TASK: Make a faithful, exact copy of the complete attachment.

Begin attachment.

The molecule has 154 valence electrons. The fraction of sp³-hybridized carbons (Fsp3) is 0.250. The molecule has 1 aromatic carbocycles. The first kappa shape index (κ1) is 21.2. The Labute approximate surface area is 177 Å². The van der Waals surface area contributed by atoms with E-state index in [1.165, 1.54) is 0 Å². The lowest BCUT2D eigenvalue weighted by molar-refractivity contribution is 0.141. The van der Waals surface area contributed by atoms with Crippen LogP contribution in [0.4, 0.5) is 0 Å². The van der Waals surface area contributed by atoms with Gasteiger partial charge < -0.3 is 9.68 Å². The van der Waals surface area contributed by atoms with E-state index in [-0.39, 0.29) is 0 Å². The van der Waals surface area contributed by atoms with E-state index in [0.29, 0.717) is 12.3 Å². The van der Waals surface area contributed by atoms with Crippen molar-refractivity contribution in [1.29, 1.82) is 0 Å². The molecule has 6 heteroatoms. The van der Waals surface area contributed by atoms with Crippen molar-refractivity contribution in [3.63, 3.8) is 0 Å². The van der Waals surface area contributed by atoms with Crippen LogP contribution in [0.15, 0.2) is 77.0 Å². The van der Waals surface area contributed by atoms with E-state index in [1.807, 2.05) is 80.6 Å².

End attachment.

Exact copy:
The molecule has 154 valence electrons. The fraction of sp³-hybridized carbons (Fsp3) is 0.250. The molecule has 1 aromatic carbocycles. The first kappa shape index (κ1) is 21.2. The Labute approximate surface area is 177 Å². The van der Waals surface area contributed by atoms with E-state index in [1.165, 1.54) is 0 Å². The lowest BCUT2D eigenvalue weighted by molar-refractivity contribution is 0.141. The van der Waals surface area contributed by atoms with Crippen LogP contribution in [0.4, 0.5) is 0 Å². The van der Waals surface area contributed by atoms with Gasteiger partial charge < -0.3 is 9.68 Å². The van der Waals surface area contributed by atoms with E-state index in [-0.39, 0.29) is 0 Å². The van der Waals surface area contributed by atoms with E-state index in [0.29, 0.717) is 12.3 Å². The van der Waals surface area contributed by atoms with Crippen molar-refractivity contribution in [1.29, 1.82) is 0 Å². The molecule has 6 heteroatoms. The van der Waals surface area contributed by atoms with Crippen molar-refractivity contribution in [3.63, 3.8) is 0 Å². The van der Waals surface area contributed by atoms with Crippen LogP contribution in [0.15, 0.2) is 77.0 Å². The van der Waals surface area contributed by atoms with E-state index in [1.807, 2.05) is 80.6 Å².